Friday, December 7, 2012
DES MOINES, Iowa (AP) — No snow boots needed in Milwaukee. Chicago commuters aren't dodging knee-deep snow drifts frozen along city sidewalks. And children in Des Moines are settling for ice shavings dumped from a Zamboni.
Many cities in the Midwest haven't seen any decent snow this season — and some are even setting records for the number of days without it, in part because last winter was so mild and any precipitation that does fall gets soaked into the drought-parched land.
On Thursday, Des Moines matched a record set in 1889 when it hit its 277th consecutive day without measurable snowfall, according to the National Weather Service. Iowa's capital city is expecting clear skies Friday.
That may not sit well with local youngsters, according to ice skating rink manager Dave Roquet. He said that after he emptied the accumulated ice from his Zamboni recently in downtown Des Moines, a group of children ran straight for the man-made snow.
"The kids just went crazy for it," he laughed. "They saw it, and I think they hadn't seen snow in so long. They just started throwing snowballs at each other."
In Nebraska, Omaha recorded its 285th consecutive snowless day Wednesday — breaking its previous record set in 2006 — and Lincoln extended its record on Thursday to 297 days without measureable snow. Lincoln's former record was 295 snow-free days in 2004.
Chicago and Milwaukee are just days away from breaking their records. Other areas also are either setting or close to records, while some cities are far off their usual snowfall totals.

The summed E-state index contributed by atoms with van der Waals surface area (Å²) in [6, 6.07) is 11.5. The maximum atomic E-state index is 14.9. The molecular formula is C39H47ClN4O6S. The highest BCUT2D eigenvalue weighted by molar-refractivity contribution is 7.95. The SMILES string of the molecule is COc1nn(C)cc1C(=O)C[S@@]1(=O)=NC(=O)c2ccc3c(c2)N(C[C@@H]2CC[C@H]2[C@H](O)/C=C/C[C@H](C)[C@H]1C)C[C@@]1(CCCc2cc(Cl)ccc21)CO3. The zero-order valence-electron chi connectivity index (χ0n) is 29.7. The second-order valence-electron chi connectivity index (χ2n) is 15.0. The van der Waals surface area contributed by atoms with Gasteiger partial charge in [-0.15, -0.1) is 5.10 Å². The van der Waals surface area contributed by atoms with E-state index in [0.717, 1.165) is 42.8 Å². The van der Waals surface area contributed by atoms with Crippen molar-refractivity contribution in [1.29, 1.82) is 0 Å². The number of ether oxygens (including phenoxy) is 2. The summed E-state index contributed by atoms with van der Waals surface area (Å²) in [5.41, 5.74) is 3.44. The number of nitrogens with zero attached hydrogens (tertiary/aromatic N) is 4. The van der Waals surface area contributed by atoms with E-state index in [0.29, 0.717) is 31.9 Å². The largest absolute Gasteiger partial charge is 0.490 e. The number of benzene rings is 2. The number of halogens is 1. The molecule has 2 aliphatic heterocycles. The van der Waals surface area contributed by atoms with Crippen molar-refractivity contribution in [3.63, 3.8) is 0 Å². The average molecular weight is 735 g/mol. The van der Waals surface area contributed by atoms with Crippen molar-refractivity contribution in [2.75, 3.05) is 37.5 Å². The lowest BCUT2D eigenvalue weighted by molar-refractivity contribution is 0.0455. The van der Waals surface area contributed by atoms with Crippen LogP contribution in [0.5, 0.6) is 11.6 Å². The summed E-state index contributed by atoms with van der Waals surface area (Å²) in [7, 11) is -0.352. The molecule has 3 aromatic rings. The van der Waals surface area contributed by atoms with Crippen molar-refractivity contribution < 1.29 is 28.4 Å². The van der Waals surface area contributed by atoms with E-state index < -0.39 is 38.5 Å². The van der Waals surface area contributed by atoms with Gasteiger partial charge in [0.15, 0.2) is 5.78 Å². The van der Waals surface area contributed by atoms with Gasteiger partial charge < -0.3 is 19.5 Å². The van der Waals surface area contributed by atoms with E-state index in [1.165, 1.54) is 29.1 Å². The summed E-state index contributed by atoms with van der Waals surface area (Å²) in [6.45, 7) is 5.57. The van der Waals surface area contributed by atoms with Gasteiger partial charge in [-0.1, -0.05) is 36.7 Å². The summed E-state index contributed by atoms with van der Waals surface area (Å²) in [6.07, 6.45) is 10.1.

But fear not, white Christmas dreamers: Snow is coming, at least for some people. Forecasters are calling for snow in parts of Nebraska and Iowa starting Saturday night and into Sunday, and possibly in Chicago the next day.
Florida-native Patricia Dryden admits she doesn't mind the whiteless weather at her home in suburban Des Moines.
"Two years ago there was a snowstorm," she said. "Now it's around 60 degrees. Selfishly, I'm happy."
National Weather Service program manager Jim Keeney said the country's drought conditions this year are to blame for snow not sticking to the ground.
"At this point it doesn't matter what falls from the sky, snow or rain," he said. "To get precipitation would be beneficial for a chunk of the country."
He also noted some cities that have seen snow are well below their averages this time of year.
Minneapolis usually has about 11 inches of snow on the ground by early December — but the measurement stands at less than an inch right now. Green Bay, Wis., is more than four inches off its normal snowfall.
Data shows Chicago will be just two days away Friday from breaking its 1994 record of 280 days without measurable snow. Milwaukee also will be two days away from breaking its 1999 record of 279 consecutive days without measurable snow, though there is a slight chance for snow Friday night.
Keeney said just a small portion of the country around Kentucky and Tennessee is expected to have above normal precipitation in the months ahead.
"We might all just expect more of the same," he said.